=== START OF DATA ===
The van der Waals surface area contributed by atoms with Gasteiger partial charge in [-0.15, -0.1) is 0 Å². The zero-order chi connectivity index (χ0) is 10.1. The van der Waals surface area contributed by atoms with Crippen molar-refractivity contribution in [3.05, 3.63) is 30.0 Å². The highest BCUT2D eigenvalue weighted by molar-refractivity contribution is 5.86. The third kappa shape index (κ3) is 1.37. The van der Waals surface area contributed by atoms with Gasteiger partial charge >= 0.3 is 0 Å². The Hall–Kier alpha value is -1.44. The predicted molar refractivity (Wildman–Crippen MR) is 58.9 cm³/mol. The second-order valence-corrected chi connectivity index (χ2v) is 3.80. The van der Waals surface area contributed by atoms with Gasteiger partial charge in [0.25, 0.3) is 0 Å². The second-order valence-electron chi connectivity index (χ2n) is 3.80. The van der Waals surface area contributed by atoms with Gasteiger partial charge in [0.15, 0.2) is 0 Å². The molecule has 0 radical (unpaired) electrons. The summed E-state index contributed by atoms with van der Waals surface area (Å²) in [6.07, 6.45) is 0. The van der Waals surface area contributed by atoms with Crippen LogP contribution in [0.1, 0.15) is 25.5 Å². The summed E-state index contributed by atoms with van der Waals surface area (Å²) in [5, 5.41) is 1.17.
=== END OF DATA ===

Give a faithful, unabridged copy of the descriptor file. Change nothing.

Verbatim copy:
The van der Waals surface area contributed by atoms with Gasteiger partial charge in [-0.15, -0.1) is 0 Å². The zero-order chi connectivity index (χ0) is 10.1. The van der Waals surface area contributed by atoms with Crippen molar-refractivity contribution in [3.05, 3.63) is 30.0 Å². The highest BCUT2D eigenvalue weighted by molar-refractivity contribution is 5.86. The third kappa shape index (κ3) is 1.37. The van der Waals surface area contributed by atoms with Gasteiger partial charge >= 0.3 is 0 Å². The Hall–Kier alpha value is -1.44. The predicted molar refractivity (Wildman–Crippen MR) is 58.9 cm³/mol. The second-order valence-corrected chi connectivity index (χ2v) is 3.80. The van der Waals surface area contributed by atoms with Gasteiger partial charge in [0.25, 0.3) is 0 Å². The second-order valence-electron chi connectivity index (χ2n) is 3.80. The van der Waals surface area contributed by atoms with Gasteiger partial charge in [0.15, 0.2) is 0 Å². The molecule has 0 radical (unpaired) electrons. The summed E-state index contributed by atoms with van der Waals surface area (Å²) in [6.07, 6.45) is 0. The van der Waals surface area contributed by atoms with Crippen LogP contribution in [0.1, 0.15) is 25.5 Å². The summed E-state index contributed by atoms with van der Waals surface area (Å²) in [5, 5.41) is 1.17.